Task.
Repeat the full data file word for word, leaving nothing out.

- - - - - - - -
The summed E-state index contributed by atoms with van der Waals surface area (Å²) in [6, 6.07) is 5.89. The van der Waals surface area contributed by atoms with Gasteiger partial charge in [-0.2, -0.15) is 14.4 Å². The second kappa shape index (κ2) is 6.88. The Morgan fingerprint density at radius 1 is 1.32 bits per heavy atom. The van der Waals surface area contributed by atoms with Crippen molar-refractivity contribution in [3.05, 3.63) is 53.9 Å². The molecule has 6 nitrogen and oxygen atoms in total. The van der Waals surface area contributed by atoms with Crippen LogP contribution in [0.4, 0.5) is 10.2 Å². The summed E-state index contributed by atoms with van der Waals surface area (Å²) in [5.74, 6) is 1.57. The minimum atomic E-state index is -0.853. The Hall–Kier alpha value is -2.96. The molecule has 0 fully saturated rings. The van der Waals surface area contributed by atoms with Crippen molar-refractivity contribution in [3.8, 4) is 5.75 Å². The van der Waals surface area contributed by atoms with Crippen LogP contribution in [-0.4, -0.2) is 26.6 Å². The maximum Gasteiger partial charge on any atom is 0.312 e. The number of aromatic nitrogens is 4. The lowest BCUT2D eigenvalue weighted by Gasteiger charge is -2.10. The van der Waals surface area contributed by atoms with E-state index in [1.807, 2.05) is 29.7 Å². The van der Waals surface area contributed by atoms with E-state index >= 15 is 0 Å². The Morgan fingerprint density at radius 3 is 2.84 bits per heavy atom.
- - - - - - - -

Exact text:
The summed E-state index contributed by atoms with van der Waals surface area (Å²) in [6, 6.07) is 5.89. The van der Waals surface area contributed by atoms with Gasteiger partial charge in [-0.2, -0.15) is 14.4 Å². The second kappa shape index (κ2) is 6.88. The Morgan fingerprint density at radius 1 is 1.32 bits per heavy atom. The van der Waals surface area contributed by atoms with Crippen molar-refractivity contribution in [3.05, 3.63) is 53.9 Å². The molecule has 6 nitrogen and oxygen atoms in total. The van der Waals surface area contributed by atoms with Crippen LogP contribution in [0.4, 0.5) is 10.2 Å². The summed E-state index contributed by atoms with van der Waals surface area (Å²) in [5.74, 6) is 1.57. The minimum atomic E-state index is -0.853. The Hall–Kier alpha value is -2.96. The molecule has 0 fully saturated rings. The van der Waals surface area contributed by atoms with Crippen molar-refractivity contribution in [3.8, 4) is 5.75 Å². The van der Waals surface area contributed by atoms with Crippen LogP contribution in [-0.4, -0.2) is 26.6 Å². The maximum Gasteiger partial charge on any atom is 0.312 e. The number of aromatic nitrogens is 4. The lowest BCUT2D eigenvalue weighted by Gasteiger charge is -2.10. The van der Waals surface area contributed by atoms with E-state index in [1.807, 2.05) is 29.7 Å². The van der Waals surface area contributed by atoms with E-state index >= 15 is 0 Å². The Morgan fingerprint density at radius 3 is 2.84 bits per heavy atom.